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Calais Jungle clearance finally begins after long night of violence

Riot police came under attack in the Jungle camp in Calais last night as Muslim migrants lit fires and threw stones.

On the eve of the long-awaited operation to tear down the squalid camp, defiant migrants said they were staying put and would continue trying to get to Britain.

And as their protests turned violent, French police issued an extraordinary statement saying anarchists from a UK-based group have infiltrated the camp and are planning to disrupt the operation.

More than one thousand migrants began queuing before dawn to be transferred from the camp this morning on the first day of the operation to clear the sprawling shanty town.

Wrapped up against the cold and with their meagre possessions packed in suitcases and rucksacks they waited patiently for the gates of the government processing center to open.

But thousands of migrants in the Jungle are expected to defy efforts to bus them away from Calais to reception centres around France as the demolition of the camp begins today.



French police last night admitted there was a ‘high risk’ of violent opposition from UK-based anti-capitalist group No Borders against the move to clear the Jungle.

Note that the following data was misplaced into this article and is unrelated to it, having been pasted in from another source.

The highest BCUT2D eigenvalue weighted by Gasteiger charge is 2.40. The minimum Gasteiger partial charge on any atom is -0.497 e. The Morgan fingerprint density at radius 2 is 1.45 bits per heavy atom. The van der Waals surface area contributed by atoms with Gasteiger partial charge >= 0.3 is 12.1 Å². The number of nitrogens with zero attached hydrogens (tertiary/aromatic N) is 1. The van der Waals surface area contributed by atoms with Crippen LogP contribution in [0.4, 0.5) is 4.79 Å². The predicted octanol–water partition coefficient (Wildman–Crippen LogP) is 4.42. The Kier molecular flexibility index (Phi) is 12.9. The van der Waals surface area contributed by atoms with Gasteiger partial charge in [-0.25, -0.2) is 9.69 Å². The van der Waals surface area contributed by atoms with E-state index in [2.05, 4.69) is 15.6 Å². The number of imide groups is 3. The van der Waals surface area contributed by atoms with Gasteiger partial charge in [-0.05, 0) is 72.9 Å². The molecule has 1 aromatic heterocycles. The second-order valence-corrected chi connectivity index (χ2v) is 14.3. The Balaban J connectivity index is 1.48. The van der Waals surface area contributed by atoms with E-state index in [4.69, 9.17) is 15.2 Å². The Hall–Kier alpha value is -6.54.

In a statement, they said an exclusion zone had been created in the camp because of fears ‘hard-Left activists’ were planning attacks.

It was also reported last night that members of No Borders were seen walking around with walkie-talkies co-ordinating the violence.

This morning, crowds of migrants waited in line to be processed at a registration camp. A group of several dozen migrant ‘children’ tried to jump the queue to be processed.

The gang of mostly Afghan youths formed a line next to gates of the warehouse being used as a processing center.

The youngsters – some with moustaches and stubble – pushed through the crowd, claiming they were ‘bambino’, the jungle slang for unaccompanied minors.

One shouted: ‘We are bambino let us go to England.’

However French riot police refused to let them go first and ordered all migrants to join the same queue.


Many former Jungle residents – mainly African migrants from Sudan – were resigned that their chance to reach the UK in the back of a truck or hidden on a train was over.

Some 60 coaches will be laid on today to transport 3,000 migrants living in the Jungle to reception centers around France. The aim is to empty and destroy the camp by the end of the week.

Yesterday, 10,000 leaflets were handed out to migrants explaining the imminent demolition.

But migrants are putting on a united front in the face of the camp’s planned destruction. Last night tensions escalated and there were clashes between refugees and more than 1,000 deployed police.

Many migrants say they intend to ignore the French authorities and stay around Calais so they can continue with their plans to reach Britain.